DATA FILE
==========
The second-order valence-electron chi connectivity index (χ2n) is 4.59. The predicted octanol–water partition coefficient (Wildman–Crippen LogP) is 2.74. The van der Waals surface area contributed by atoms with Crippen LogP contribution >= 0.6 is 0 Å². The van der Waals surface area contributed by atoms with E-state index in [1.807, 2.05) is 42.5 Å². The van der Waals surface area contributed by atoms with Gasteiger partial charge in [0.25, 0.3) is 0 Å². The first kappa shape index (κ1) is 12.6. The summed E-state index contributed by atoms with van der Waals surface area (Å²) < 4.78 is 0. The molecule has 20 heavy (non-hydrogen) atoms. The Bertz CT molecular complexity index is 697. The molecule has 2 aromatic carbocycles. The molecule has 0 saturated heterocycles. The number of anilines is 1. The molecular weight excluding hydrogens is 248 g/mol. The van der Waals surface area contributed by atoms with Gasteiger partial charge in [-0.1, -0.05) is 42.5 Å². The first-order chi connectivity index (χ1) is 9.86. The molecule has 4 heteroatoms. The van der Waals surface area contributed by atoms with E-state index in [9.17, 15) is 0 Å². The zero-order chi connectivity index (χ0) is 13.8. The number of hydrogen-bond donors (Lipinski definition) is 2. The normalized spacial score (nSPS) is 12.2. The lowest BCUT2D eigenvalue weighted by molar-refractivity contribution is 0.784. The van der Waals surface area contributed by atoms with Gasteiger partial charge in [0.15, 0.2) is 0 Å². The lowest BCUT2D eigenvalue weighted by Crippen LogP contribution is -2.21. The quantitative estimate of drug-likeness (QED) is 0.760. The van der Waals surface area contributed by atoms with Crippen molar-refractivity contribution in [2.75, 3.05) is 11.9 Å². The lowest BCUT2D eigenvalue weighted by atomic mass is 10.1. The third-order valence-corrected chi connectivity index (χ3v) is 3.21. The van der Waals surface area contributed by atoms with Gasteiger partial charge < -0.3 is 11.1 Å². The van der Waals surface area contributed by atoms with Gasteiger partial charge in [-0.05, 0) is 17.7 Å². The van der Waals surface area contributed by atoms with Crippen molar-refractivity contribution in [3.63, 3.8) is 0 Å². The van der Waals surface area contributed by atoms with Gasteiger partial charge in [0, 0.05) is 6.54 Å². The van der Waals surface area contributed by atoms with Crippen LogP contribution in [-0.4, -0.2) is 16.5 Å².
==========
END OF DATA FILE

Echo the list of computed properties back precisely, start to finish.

The second-order valence-electron chi connectivity index (χ2n) is 4.59. The predicted octanol–water partition coefficient (Wildman–Crippen LogP) is 2.74. The van der Waals surface area contributed by atoms with Crippen LogP contribution >= 0.6 is 0 Å². The van der Waals surface area contributed by atoms with E-state index in [1.807, 2.05) is 42.5 Å². The van der Waals surface area contributed by atoms with Gasteiger partial charge in [0.25, 0.3) is 0 Å². The first kappa shape index (κ1) is 12.6. The summed E-state index contributed by atoms with van der Waals surface area (Å²) < 4.78 is 0. The molecule has 20 heavy (non-hydrogen) atoms. The Bertz CT molecular complexity index is 697. The molecule has 2 aromatic carbocycles. The molecule has 0 saturated heterocycles. The number of anilines is 1. The molecular weight excluding hydrogens is 248 g/mol. The van der Waals surface area contributed by atoms with Gasteiger partial charge in [-0.1, -0.05) is 42.5 Å². The first-order chi connectivity index (χ1) is 9.86. The molecule has 4 heteroatoms. The van der Waals surface area contributed by atoms with E-state index in [9.17, 15) is 0 Å². The zero-order chi connectivity index (χ0) is 13.8. The number of hydrogen-bond donors (Lipinski definition) is 2. The normalized spacial score (nSPS) is 12.2. The lowest BCUT2D eigenvalue weighted by molar-refractivity contribution is 0.784. The van der Waals surface area contributed by atoms with Gasteiger partial charge in [0.15, 0.2) is 0 Å². The lowest BCUT2D eigenvalue weighted by Crippen LogP contribution is -2.21. The quantitative estimate of drug-likeness (QED) is 0.760. The van der Waals surface area contributed by atoms with Crippen molar-refractivity contribution in [2.75, 3.05) is 11.9 Å². The lowest BCUT2D eigenvalue weighted by atomic mass is 10.1. The third-order valence-corrected chi connectivity index (χ3v) is 3.21. The van der Waals surface area contributed by atoms with Gasteiger partial charge < -0.3 is 11.1 Å². The van der Waals surface area contributed by atoms with Gasteiger partial charge in [-0.05, 0) is 17.7 Å². The van der Waals surface area contributed by atoms with Crippen molar-refractivity contribution in [3.63, 3.8) is 0 Å². The van der Waals surface area contributed by atoms with Gasteiger partial charge in [0, 0.05) is 6.54 Å². The van der Waals surface area contributed by atoms with Crippen LogP contribution in [-0.4, -0.2) is 16.5 Å².